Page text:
Thu. Mar 23rd, 2023
The view of Alpha Centauri A & B from the night sky in Chile.  (Bright stars on the top left of the mountain)
Enlarge / The view of Alpha Centauri A & B from the night sky in Chile. (Bright stars on the top left of the mountain)


The galaxy closest to the sun, Alpha Centauri, has been all the rage after the discovery of an Earth-sized world in the habitable zone around the smallest of its three stars, Proxima Centauri. However, scientists are just as eager to learn more about the planetary systems around α Centauri’s two larger sun-like stars, α Centauri A and B. Those systems could provide an environment even more favorable for an Earth-like planet.

While NASA has plans to eventually develop optical telescopes that could potentially image planets around these stars, some scientists say we shouldn’t wait that long. In addition, these scientists say that with a modest-sized telescope, we could begin searching for Earth-like worlds around Centauri A and B by the end of the decade. To that end, several organizations are planning to announce a private non-profit initiative to do just that. The project, titled “Project Blue,” will be announced on Tuesday.

Project Blue takes its name from the famous Pale Blue Dot image taken by Voyager in 1990, when the probe was about 6 billion km from Earth. Our planet filled only a single blue pixel against the vast, black, seemingly endless sky. Project Blue aims to capture such an image of one or more Earth-sized planets in the habitable zone around α Centauri A or B.

“We feel the time is right [when] there is a confluence of scientific impact and technology that is rapidly maturing,” said John Morse, CEO of the BoldlyGo Institute, which is a co-sponsor of the initiative with Mission Centaur. “We won’t resolve planetary features, but we think we have a good chance of seeing something like a light blue dot.”

Find a firefly next to a lighthouse

In an interview with Ars, Morse said he believes Project Blue can be realized for comfortably under $50 million. His goal is to reduce total costs to less than half of that. This price includes both the construction of the telescope and its launch by the end of the decade. He plans to launch his telescope as a “ride-share” on a larger rocket or on one of the smaller, dedicated microsatellite launchers under development.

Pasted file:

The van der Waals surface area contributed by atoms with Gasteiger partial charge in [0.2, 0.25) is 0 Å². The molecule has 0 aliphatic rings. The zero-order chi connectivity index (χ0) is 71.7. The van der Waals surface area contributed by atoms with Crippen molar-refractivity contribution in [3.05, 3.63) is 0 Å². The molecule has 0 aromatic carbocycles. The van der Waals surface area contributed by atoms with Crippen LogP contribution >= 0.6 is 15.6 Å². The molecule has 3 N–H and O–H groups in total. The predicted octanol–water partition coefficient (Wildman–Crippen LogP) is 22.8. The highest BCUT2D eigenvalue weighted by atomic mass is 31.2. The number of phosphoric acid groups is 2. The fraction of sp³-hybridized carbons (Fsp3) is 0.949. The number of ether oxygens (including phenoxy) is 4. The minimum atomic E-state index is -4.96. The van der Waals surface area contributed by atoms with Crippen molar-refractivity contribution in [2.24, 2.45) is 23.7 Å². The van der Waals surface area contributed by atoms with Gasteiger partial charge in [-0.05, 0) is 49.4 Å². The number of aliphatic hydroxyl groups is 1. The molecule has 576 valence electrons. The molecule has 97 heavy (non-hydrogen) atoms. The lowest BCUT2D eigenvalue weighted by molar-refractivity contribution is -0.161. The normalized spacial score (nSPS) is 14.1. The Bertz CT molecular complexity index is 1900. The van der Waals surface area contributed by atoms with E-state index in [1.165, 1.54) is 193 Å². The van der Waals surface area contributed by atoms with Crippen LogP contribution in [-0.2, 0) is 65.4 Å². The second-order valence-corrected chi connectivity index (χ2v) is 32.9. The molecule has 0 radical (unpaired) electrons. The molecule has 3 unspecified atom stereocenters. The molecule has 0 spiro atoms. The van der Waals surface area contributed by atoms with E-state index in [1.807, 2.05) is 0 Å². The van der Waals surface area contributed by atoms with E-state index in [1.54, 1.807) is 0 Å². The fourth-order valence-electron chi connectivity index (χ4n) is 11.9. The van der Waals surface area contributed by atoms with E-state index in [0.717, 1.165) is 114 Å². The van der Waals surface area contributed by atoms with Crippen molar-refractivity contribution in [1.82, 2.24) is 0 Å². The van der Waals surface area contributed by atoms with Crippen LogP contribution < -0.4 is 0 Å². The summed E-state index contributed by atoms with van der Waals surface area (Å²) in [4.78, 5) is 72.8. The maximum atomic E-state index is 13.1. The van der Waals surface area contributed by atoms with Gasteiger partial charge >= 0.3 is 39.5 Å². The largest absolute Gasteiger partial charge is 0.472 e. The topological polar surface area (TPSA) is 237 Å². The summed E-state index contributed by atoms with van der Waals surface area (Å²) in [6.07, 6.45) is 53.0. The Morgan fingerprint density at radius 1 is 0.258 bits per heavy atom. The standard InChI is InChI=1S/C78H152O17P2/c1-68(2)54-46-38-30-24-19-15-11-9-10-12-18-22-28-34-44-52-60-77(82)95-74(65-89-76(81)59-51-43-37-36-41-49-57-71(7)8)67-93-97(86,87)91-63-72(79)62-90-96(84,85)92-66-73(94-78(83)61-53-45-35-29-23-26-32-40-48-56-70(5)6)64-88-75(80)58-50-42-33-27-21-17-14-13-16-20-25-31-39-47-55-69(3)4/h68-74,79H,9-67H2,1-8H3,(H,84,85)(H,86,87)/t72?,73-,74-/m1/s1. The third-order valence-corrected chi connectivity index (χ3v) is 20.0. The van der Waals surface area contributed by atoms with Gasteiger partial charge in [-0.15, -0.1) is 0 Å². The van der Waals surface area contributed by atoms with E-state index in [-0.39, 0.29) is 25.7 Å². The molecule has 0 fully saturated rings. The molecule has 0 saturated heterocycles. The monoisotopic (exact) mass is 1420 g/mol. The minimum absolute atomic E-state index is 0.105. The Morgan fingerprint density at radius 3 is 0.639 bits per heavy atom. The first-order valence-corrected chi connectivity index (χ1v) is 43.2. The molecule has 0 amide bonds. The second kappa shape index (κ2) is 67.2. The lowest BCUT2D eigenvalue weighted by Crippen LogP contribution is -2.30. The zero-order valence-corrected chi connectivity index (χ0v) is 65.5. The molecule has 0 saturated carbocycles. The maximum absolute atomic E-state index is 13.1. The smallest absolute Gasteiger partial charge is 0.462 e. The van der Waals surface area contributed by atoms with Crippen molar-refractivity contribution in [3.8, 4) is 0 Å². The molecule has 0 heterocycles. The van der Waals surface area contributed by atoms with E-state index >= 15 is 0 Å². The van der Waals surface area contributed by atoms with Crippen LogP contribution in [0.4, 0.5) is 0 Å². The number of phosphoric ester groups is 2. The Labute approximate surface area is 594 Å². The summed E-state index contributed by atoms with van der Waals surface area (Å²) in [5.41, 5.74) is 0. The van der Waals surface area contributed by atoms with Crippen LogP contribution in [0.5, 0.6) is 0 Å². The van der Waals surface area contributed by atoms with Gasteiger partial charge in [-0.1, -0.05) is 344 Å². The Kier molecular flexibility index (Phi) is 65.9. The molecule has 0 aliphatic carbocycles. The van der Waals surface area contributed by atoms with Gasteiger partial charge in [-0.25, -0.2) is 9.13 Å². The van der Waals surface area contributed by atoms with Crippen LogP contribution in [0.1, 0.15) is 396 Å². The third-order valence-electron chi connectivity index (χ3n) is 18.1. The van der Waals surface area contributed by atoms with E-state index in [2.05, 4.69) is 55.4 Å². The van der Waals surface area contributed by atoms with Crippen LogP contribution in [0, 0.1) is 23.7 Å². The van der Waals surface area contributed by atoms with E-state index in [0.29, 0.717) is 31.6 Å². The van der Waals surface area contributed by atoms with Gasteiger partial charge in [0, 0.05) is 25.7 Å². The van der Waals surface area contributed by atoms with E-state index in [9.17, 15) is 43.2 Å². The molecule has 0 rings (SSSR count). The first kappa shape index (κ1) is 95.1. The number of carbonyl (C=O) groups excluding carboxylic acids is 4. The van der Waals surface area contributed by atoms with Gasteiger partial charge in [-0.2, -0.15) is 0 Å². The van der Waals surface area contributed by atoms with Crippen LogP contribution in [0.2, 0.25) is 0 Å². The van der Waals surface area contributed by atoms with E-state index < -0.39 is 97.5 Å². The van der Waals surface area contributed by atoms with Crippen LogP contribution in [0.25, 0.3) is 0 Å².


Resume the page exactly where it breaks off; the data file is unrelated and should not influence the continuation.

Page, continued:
Morse said Project Blue will use an “all of the above” fundraising strategy, starting with crowdfunding to start meaningful engineering work on the telescope’s design. In addition, the organization will also seek larger donations, starting with the donor network that has supported the Boldly Go Institute. The organization also seeks in-kind contributions from partners to keep costs down.

Image of Voyager's light blue dot.

Image of Voyager’s light blue dot.


Based on a number of technical studies, such as this one, Project Blue believes it can obtain sufficient resolution to image a planet around one of the α Centauri stars with a 50 cm or smaller telescope (the primary mirror of the Hubble Space Telescope is 2.4 meters).

Unlike the Kepler Space Telescope, which monitored 100,000 stars and looked for dimming light to determine when planets passed in front of their parent stars, Project Blue uses high-contrast imaging. Engineering studies have shown that, with an advanced coronagraph to block light from the stars and data processing techniques, such a telescope could reject light from the two stars at a rate of 10 billion to one. This is enough to allow direct imaging of a planet with observations made over several years. Put another way, such an observation system is comparable to detecting a firefly next to a lighthouse 10 miles away.

A bit of a gamble

Unfortunately, the telescope won’t have the power to resolve the Earth-sized planet around the red dwarf star Proxima Centauri, which is much cooler than the other two stars in the system. The world, Proxima b, orbits its star every 11.2 days at a distance of about 7.5 million km, about 5 percent of the distance Earth is from the sun.

Because that world is so close to its star, it is impossible for a telescope with a coronagraph, on the scale considered, to separate the planet’s light from its star. However, Morse said he believes the discovery of Proxima b has increased public attention to the α Centauri system, which should help Project Blue gain attention.

This is, of course, a bit of a guess. The planetary scientists don’t actually know if there are Earth-sized worlds lurking around α Centauri A and B in the habitable zones of the two stars. Using a different technique, in which a planet causes a subtle “wobble” on its parent star, astronomers in 2012 identified an Earth-sized world around α Centauri B. But the planet is so close to its star that it is thought to be is a charred star. rocky world.

Nevertheless, Morse said the odds are favorable for the existence of an Earth-like world. The proposed telescope should be able to resolve a world 0.5 to 1.5 times the size of Earth and orbiting within the “habitable zone” of the host star, where theoretically water could be attached to it. the surface could exist. Based on Kepler’s data, with two sun-like stars to search around, Morse said, statistically, the chance of at least one terrestrial planet entering the habitable zone is about 80 percent. With enough water on the surface, the planet would appear blue in any visible light created. And what a sight that would be.

By akfire1

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